When shopping for auto insurance, the minimum coverage you need will depend on multiple factors. For example, the state you live in, the value of the car you drive, and whether you own or lease can all influence your insurance requirements. So how do you determine how much car insurance you need? The key is to understand your state requirements and your personal coverage preferences.
How Much Car Insurance Do I Need?
Before we go into details, it’s important to understand that the questions how much car insurance do I need and how much car insurance does my state require can have two completely different answers. That’s because the amount of insurance you need will ultimately vary from driver to driver. On the other hand, how much insurance you’re legally required to have will depend on your state and whether you own or lease your vehicle.
Understanding State Liability Insurance Requirements
Liability insurance coverage is required in nearly every state except for New Hampshire and Virginia. Even in those two states, however, proof of financial responsibility is still necessary in some form.
Liability coverage pays for injuries and property damage you cause to others in an accident up to set “limits”. Limits are usually expressed as a series of numbers, such as 25/50/25, which represent the following:
- $25,000 in bodily injury per person
- $50,000 in total bodily injury per accident
- $25,000 in property damage per accident
Keep in mind that coverage limits vary significantly from state to state. For example, currently, California requires liability limits of 15/30/5, whereas Kansas requires limits of 25/50/25. In addition, some states like Kansas also mandate additional coverage types like personal injury protection and uninsured motorist coverage.
For a quick rundown of each state’s minimum liability requirements, visit our Insurance Guidelines by State page.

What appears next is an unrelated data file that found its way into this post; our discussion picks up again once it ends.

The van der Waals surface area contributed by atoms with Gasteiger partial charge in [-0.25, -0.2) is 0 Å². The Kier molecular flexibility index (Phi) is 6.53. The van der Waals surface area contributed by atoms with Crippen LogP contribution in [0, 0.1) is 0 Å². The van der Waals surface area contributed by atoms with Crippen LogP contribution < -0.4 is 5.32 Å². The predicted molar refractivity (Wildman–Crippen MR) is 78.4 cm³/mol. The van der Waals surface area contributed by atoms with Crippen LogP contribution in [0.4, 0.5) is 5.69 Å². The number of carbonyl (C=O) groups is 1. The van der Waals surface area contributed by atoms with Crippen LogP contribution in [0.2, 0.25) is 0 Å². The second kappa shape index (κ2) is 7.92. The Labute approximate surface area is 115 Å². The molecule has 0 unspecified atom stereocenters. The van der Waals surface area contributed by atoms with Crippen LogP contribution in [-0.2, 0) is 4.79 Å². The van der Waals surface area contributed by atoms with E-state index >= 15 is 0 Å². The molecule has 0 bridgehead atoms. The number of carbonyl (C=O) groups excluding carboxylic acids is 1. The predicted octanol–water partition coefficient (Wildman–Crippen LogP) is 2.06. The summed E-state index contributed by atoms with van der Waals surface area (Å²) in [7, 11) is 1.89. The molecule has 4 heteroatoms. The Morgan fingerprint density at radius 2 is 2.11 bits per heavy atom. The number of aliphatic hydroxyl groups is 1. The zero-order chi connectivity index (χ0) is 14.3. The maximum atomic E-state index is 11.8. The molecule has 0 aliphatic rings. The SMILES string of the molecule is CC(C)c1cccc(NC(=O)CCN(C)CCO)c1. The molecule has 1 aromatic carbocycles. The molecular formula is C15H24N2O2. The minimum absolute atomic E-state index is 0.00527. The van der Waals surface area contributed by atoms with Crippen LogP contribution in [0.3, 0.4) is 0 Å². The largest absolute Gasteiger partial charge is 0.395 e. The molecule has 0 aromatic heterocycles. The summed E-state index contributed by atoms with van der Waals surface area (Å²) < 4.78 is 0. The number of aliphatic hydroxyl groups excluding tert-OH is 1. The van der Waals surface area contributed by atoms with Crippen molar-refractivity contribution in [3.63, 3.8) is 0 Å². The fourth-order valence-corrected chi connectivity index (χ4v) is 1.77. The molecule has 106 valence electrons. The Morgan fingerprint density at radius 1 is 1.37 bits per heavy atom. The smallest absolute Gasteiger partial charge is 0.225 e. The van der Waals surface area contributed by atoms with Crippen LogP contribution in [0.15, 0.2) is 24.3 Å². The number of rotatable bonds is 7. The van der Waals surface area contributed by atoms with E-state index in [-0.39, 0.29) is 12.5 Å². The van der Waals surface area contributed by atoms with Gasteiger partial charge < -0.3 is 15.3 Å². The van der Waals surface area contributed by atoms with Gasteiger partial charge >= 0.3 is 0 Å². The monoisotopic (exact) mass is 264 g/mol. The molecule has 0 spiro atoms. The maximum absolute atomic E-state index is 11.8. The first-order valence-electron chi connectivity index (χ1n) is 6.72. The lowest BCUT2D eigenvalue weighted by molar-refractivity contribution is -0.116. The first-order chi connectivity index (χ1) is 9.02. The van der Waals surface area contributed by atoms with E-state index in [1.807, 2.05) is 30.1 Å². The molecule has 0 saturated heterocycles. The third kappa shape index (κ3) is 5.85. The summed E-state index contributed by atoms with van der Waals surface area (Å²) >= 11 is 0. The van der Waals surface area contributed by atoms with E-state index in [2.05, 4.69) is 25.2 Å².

Note that although your state may require a certain amount of coverage, your state’s minimum limits may not provide adequate protection should you be found financially responsible for an accident. Therefore, consider purchasing higher limits when possible to avoid paying for any differences out of pocket.
How Much Liability Insurance Do I Need?
As mentioned, some states, such as California, have low liability requirements. Although low requirements can help you save on your premium, they can leave you with a hefty out-of-pocket bill after an accident. Of course, $15,000 is a lot of money. However, medical bills and property damage can quickly exceed those amounts.
As a general rule of thumb, consider purchasing liability insurance with coverage limits that exceed the value of your assets or net worth. That way, you don’t risk losing assets in a lawsuit against you for an at-fault accident.
For states with low requirements like California, a good alternative to the state minimums is 50/100/50. This gives you $100,000 in total bodily injury coverage per accident and $50,000 in property damage per accident. You may also choose to go beyond and purchase limits of 100/300/100 for even more coverage.
Need help deciding how much coverage you need? Our insurance specialists can help you choose limits that work best for you.
Do I Need Comprehensive and Collision Insurance?
Liability insurance covers the cost of another person’s medical bills and property damage when you’re found responsible for an accident. In other words, it provides no coverage or reimbursement for damage to your own vehicle. To cover the repair or replacement of your car after a covered accident, you’ll need collision and comprehensive insurance.
No state requires you to carry collision and comprehensive insurance. However, if you lease or finance a vehicle, your lender may require the additional coverage. Still, the extra coverage is typically worth it for vehicles worth more than a couple thousand dollars. Additionally, consider purchasing collision and comprehensive insurance if you cannot financially cover a significant repair or replacement vehicle.